When Acem was founded as a student organization in Norway in 1966, the meditating students were curious about the long-term effects of meditation. They soon clashed with the Indian leader of the TM movement, whose descriptions they found to be out of touch with reality. They set about to build a new understanding of the meditative process based on actual experience and in line with modern psychology.
While reorienting themselves, they also looked for inspiration in European contemplative traditions associated with the Catholic Church. In Protestant Scandinavia, however, some groups insisted that meditation was incompatible with the Christian faith. Acem denied this and continued to teach meditation to people of all faiths and of none. This diversity increased manifold as Acem spread far beyond its Nordic roots and became available to people from widely different cultures, including the presumed Asian homelands of meditation.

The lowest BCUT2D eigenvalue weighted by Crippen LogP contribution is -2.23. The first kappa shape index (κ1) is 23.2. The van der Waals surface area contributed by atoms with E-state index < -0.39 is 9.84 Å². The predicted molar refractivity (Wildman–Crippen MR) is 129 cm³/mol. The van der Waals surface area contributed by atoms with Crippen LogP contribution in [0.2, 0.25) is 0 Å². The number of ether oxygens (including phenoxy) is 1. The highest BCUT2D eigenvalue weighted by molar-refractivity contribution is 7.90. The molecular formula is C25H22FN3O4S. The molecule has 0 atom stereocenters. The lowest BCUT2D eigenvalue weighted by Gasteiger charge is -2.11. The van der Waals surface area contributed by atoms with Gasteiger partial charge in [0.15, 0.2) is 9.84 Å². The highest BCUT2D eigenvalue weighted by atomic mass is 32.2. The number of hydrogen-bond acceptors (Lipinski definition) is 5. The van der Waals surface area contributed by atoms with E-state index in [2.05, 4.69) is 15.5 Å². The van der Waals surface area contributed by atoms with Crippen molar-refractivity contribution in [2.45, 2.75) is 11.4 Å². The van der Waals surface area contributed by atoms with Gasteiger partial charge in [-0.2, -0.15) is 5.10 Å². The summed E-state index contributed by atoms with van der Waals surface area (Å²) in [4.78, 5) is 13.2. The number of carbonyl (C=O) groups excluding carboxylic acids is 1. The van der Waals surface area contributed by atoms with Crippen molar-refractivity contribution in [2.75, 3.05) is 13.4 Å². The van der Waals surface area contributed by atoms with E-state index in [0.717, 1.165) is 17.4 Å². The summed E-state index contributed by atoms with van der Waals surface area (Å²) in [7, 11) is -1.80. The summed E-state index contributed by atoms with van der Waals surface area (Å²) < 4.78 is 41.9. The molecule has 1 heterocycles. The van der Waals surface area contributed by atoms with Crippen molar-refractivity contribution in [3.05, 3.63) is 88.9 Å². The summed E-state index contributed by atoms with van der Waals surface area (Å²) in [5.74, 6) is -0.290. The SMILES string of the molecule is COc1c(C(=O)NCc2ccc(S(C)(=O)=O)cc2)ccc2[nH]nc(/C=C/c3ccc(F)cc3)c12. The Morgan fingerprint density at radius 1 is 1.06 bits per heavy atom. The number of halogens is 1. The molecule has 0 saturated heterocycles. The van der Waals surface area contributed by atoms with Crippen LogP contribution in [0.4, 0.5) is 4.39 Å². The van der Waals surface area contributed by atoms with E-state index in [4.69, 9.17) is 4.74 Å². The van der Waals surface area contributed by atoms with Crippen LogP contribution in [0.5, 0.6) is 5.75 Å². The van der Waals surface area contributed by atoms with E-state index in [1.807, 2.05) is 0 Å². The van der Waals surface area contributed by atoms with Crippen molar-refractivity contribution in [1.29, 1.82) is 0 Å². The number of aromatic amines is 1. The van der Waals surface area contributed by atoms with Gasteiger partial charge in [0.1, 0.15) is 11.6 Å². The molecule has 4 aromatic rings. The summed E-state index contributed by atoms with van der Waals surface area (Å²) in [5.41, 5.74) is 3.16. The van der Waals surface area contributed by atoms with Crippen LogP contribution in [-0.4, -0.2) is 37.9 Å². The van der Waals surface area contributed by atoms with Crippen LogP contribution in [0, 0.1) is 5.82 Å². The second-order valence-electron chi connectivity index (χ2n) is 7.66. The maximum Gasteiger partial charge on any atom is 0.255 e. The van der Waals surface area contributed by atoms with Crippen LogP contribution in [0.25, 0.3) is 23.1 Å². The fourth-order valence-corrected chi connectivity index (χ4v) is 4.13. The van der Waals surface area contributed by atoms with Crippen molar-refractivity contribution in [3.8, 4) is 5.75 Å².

By building on extensive experience, Acem was able to pinpoint how meditation activates deep-seated psychological processes. In contrast to the emphasis on silence in many traditions, Acem found it helpful to inspire meditators to discuss their meditation in personal guidance and guidance groups. At the same time, courses based on group communication were developed as tools to stimulate self-insight and empathy. Starting in the 1990s, Acem began to arrange deepening retreats with longer meditations for those interested in the profound psychological and existential processes that meditative practice sets in motion.